When this happens we think to ourselves things like: If this church were only more traditional it would be better. Or if this church was more relevant it would be better. Our ideology, our ideas about how things should go and be, becomes more important than our love for Jesus.

Or sometimes our work in the church makes us resentful and we build barriers. We work hard on programs and projects that we think are important. After a while we don't detect the kind of support we think we need or deserve. Slowly we become resentful. Slowly a barrier starts to build in our hearts. We begin to feel a little bit like that older son in the parable of the prodigal son. He becomes so resentful of his younger brother who discovers what he lost. We let go of the joy and the connection to Jesus.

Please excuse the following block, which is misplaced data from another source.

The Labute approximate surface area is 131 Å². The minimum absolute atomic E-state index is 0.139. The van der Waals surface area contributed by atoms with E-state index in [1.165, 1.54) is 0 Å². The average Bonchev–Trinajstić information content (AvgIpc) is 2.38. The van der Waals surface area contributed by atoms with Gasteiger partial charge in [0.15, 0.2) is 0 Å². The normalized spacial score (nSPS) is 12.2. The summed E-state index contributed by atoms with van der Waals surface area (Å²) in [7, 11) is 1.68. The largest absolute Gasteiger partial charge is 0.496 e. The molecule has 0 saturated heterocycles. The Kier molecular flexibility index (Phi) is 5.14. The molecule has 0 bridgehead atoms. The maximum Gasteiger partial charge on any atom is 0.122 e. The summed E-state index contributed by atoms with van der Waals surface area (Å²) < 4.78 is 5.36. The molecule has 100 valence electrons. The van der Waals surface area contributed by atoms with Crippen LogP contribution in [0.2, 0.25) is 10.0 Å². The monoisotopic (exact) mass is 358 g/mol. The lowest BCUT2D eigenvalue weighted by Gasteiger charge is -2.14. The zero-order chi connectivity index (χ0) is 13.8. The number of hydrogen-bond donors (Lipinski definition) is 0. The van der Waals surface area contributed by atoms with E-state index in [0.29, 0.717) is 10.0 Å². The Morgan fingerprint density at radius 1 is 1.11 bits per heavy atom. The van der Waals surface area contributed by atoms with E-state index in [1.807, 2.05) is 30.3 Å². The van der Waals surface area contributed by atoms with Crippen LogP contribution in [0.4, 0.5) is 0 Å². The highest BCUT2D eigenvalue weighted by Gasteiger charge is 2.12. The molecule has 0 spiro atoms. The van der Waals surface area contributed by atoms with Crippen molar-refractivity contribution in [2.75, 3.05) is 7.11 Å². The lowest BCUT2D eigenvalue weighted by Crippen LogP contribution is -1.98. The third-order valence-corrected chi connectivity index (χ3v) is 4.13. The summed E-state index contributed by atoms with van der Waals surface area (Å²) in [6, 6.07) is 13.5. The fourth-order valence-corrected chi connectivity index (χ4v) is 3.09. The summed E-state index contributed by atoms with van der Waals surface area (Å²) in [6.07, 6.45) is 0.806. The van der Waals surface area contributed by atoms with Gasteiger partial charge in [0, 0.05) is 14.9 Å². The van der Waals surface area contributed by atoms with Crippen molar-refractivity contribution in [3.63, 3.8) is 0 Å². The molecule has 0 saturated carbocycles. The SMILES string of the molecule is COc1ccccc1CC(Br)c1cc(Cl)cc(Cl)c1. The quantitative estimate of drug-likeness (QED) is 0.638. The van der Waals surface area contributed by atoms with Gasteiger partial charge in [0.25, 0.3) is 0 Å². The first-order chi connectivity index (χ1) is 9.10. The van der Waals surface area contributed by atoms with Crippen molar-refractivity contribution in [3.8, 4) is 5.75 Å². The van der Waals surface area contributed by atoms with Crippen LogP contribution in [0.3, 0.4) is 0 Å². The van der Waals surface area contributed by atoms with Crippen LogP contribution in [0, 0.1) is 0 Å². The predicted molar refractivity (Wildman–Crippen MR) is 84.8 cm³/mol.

Or maybe we are hurt by someone or some people in the church and we let that hurt crowd out the person of Jesus who is really the head of the church. We can so easily develop issues between one another. In the church we can easily lose that first love.

So how do we turn this around? How can we recapture that first love? Can we even do it? Isn't that a gift from God?

Jesus gives us the answer: "Remember then from what you have fallen; Repent; and do the things you did at first." The answer lies in doing three things: Remember, repent, resume (as John Stott says).

"Remember then from what you have fallen" Think back. What was it that caused you to become a Christian in the first place? What excited you about being a Christian?